Tracy: What do you see the role of a community of practice (CoP) in promoting teaching and learning?
Michael: The CoP has great potential to provide a support network for new and established staff as well as team and course leaders. The CoP will of course need relevance and have the ability to evolve overtime to suit these. This would be a great way to disseminate some of the many great teaching practices that happen in the University that are perhaps currently not shown to their full potential. This would open up the silos of great teaching and help inspire others to try new initiatives.
What I am personally doing now is that I am reaching out to people who have expertise in various areas that can enhance and extend my teaching ideas outside of dentistry and to improve their scholarship. I am liaising with people from different backgrounds such as education, psychology, medicine, learning science, and computer science. There is a synergy when discussing ideas with collaborators or experts who know their domain well and can enhance the ideas into better practice, validation or scholarship.
Collaboration with others enables me to take the ideas forward and apply them in different environments to see if they are transferrable. One idea that I want to explore more is that I have been videotaping student consultations when they come to my office to ask questions. I post these videos on Moodle so that other students can share, watch and learn from the one-on-one interaction. I have called these the Communal Consultation. I have analysed when these videos were watched and what was interesting was students were watching these as a learning resource before taking their competency skills tests. I had not anticipated this so it was fascinating to see they were using these videos in this way.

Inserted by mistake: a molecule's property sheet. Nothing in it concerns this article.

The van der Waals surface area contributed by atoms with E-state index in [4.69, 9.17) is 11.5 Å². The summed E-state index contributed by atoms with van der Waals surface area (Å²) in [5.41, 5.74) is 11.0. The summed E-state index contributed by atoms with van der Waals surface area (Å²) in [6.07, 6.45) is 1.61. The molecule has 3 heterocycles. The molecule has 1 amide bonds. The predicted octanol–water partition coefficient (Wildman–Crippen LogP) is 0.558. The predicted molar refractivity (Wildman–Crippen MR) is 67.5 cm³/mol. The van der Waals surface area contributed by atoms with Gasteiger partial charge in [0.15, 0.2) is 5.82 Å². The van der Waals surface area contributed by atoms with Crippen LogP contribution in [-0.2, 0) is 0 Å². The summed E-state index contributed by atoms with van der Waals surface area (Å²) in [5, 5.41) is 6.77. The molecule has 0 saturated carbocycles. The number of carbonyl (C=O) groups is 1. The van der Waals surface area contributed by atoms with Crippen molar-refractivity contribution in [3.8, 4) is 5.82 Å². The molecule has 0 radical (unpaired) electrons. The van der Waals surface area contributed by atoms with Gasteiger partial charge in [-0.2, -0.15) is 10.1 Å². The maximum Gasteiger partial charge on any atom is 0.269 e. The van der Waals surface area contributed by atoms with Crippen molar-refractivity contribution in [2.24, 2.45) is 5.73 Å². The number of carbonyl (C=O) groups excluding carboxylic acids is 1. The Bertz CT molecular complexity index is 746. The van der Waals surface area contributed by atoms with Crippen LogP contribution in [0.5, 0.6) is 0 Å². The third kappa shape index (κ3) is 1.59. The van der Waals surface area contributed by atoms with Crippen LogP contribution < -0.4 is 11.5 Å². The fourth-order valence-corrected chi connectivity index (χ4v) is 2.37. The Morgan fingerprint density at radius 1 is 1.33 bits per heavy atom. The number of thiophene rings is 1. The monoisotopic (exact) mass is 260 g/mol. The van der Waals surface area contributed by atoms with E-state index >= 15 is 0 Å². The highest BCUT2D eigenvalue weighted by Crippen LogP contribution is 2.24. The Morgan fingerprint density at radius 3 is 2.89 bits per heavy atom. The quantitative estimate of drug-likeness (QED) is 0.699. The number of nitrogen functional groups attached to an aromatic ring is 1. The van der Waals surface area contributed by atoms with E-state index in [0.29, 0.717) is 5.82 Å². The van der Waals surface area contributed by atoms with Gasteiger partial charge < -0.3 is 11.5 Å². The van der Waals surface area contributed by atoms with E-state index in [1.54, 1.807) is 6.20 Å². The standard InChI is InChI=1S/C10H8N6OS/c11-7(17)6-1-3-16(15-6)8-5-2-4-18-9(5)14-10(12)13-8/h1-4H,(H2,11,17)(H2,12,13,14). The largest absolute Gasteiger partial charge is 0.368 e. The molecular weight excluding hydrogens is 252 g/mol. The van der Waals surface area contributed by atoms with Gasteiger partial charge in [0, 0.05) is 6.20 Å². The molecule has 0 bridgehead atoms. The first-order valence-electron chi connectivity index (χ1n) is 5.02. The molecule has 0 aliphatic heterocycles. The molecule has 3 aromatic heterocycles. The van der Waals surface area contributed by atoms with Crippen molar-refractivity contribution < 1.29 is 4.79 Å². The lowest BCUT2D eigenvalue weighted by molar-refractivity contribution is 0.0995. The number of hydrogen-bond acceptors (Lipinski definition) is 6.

I am now trying to spread the ideas I have gained from my analysis of the video resources I have for my course and I hope to see how it might be applied both inside and outside my faculty. It would be great if the CoP could connect people sharing similar ideas or interests to work together and offer wider support to them.
Tracy: What is your opinion about the future of a teaching and learning CoP at HKU?
Michael: It would be great to see a stronger and broader sense of community on scholarship of teaching and learning in HKU to support teaching enhancements. This will benefit students, staff, Faculties and ultimately the wider community. However, we need to have recognition for these outcomes and endeavours as good teaching innovation and scholarship takes as much time and effort as good research. If you reward good teaching and scholarship like good research you will inspire and motivate more staff to a higher level. This disparity needs to be addressed. To foster the teaching and learning CoP across the University, funding would be necessary to support potential initiatives and it would be exciting to focus on ones that are cross-disciplinary so as to explore transferability and how they may have wider impact.